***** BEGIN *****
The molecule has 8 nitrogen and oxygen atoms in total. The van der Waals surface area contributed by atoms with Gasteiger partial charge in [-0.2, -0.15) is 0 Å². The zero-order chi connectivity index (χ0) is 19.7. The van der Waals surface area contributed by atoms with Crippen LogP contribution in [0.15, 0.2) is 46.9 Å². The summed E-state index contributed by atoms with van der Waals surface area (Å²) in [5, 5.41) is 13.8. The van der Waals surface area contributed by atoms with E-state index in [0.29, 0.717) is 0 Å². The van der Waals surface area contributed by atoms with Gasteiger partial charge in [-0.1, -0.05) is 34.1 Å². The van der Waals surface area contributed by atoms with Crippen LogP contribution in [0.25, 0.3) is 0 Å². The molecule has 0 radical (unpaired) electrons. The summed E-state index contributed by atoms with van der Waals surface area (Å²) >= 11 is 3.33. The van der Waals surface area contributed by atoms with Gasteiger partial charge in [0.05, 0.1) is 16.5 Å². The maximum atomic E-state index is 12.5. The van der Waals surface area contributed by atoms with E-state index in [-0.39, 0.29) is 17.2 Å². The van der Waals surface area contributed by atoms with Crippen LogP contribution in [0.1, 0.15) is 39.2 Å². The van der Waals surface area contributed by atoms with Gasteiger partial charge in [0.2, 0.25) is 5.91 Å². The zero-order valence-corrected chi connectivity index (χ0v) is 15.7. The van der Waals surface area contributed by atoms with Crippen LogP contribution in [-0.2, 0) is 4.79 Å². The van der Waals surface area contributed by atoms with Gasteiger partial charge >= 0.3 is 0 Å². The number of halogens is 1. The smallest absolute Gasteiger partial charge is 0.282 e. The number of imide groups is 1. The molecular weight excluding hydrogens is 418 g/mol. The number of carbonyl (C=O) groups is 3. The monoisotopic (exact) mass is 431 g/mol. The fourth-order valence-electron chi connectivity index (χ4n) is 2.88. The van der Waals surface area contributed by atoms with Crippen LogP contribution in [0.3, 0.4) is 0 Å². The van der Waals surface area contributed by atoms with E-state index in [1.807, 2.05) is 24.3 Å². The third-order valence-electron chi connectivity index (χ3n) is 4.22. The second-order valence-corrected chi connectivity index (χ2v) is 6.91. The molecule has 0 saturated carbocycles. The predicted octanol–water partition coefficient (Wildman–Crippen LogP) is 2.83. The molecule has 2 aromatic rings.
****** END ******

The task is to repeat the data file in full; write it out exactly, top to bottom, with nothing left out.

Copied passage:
The molecule has 8 nitrogen and oxygen atoms in total. The van der Waals surface area contributed by atoms with Gasteiger partial charge in [-0.2, -0.15) is 0 Å². The zero-order chi connectivity index (χ0) is 19.7. The van der Waals surface area contributed by atoms with Crippen LogP contribution in [0.15, 0.2) is 46.9 Å². The summed E-state index contributed by atoms with van der Waals surface area (Å²) in [5, 5.41) is 13.8. The van der Waals surface area contributed by atoms with E-state index in [0.29, 0.717) is 0 Å². The van der Waals surface area contributed by atoms with Gasteiger partial charge in [-0.1, -0.05) is 34.1 Å². The van der Waals surface area contributed by atoms with Crippen LogP contribution in [0.25, 0.3) is 0 Å². The molecule has 0 radical (unpaired) electrons. The summed E-state index contributed by atoms with van der Waals surface area (Å²) >= 11 is 3.33. The van der Waals surface area contributed by atoms with Gasteiger partial charge in [0.05, 0.1) is 16.5 Å². The maximum atomic E-state index is 12.5. The van der Waals surface area contributed by atoms with E-state index in [-0.39, 0.29) is 17.2 Å². The van der Waals surface area contributed by atoms with Crippen LogP contribution in [0.1, 0.15) is 39.2 Å². The van der Waals surface area contributed by atoms with Gasteiger partial charge in [0.2, 0.25) is 5.91 Å². The zero-order valence-corrected chi connectivity index (χ0v) is 15.7. The van der Waals surface area contributed by atoms with Crippen LogP contribution in [-0.2, 0) is 4.79 Å². The van der Waals surface area contributed by atoms with Gasteiger partial charge >= 0.3 is 0 Å². The number of halogens is 1. The smallest absolute Gasteiger partial charge is 0.282 e. The number of imide groups is 1. The molecular weight excluding hydrogens is 418 g/mol. The number of carbonyl (C=O) groups is 3. The monoisotopic (exact) mass is 431 g/mol. The fourth-order valence-electron chi connectivity index (χ4n) is 2.88. The van der Waals surface area contributed by atoms with Crippen LogP contribution in [0.3, 0.4) is 0 Å². The van der Waals surface area contributed by atoms with E-state index in [1.807, 2.05) is 24.3 Å². The third-order valence-electron chi connectivity index (χ3n) is 4.22. The second-order valence-corrected chi connectivity index (χ2v) is 6.91. The molecule has 0 saturated carbocycles. The predicted octanol–water partition coefficient (Wildman–Crippen LogP) is 2.83. The molecule has 2 aromatic rings.